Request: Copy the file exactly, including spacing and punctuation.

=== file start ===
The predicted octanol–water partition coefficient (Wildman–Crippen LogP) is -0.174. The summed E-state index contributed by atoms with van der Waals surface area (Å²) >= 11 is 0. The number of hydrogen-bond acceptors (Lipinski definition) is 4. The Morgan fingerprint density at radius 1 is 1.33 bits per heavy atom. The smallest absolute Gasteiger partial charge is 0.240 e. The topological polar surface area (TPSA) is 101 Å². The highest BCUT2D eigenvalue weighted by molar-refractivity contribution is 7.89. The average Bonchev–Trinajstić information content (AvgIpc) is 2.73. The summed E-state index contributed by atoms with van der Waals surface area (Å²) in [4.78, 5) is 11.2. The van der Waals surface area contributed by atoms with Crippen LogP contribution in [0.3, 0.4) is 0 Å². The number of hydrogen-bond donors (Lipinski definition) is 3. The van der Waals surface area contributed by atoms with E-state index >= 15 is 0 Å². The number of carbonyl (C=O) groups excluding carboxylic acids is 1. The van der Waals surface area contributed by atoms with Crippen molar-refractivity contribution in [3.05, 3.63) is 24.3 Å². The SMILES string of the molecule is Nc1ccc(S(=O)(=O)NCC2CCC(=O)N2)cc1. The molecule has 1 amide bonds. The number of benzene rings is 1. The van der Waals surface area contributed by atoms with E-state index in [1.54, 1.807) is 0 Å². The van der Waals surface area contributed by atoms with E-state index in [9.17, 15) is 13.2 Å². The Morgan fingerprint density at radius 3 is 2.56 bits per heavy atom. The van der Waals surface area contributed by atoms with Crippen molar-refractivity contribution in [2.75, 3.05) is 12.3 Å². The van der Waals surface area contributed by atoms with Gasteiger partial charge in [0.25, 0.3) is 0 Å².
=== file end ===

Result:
The predicted octanol–water partition coefficient (Wildman–Crippen LogP) is -0.174. The summed E-state index contributed by atoms with van der Waals surface area (Å²) >= 11 is 0. The number of hydrogen-bond acceptors (Lipinski definition) is 4. The Morgan fingerprint density at radius 1 is 1.33 bits per heavy atom. The smallest absolute Gasteiger partial charge is 0.240 e. The topological polar surface area (TPSA) is 101 Å². The highest BCUT2D eigenvalue weighted by molar-refractivity contribution is 7.89. The average Bonchev–Trinajstić information content (AvgIpc) is 2.73. The summed E-state index contributed by atoms with van der Waals surface area (Å²) in [4.78, 5) is 11.2. The van der Waals surface area contributed by atoms with Crippen LogP contribution in [0.3, 0.4) is 0 Å². The number of hydrogen-bond donors (Lipinski definition) is 3. The van der Waals surface area contributed by atoms with E-state index >= 15 is 0 Å². The number of carbonyl (C=O) groups excluding carboxylic acids is 1. The van der Waals surface area contributed by atoms with Crippen molar-refractivity contribution in [3.05, 3.63) is 24.3 Å². The SMILES string of the molecule is Nc1ccc(S(=O)(=O)NCC2CCC(=O)N2)cc1. The molecule has 1 amide bonds. The number of benzene rings is 1. The van der Waals surface area contributed by atoms with E-state index in [1.54, 1.807) is 0 Å². The van der Waals surface area contributed by atoms with E-state index in [9.17, 15) is 13.2 Å². The Morgan fingerprint density at radius 3 is 2.56 bits per heavy atom. The van der Waals surface area contributed by atoms with Crippen molar-refractivity contribution in [2.75, 3.05) is 12.3 Å². The van der Waals surface area contributed by atoms with Gasteiger partial charge in [0.25, 0.3) is 0 Å².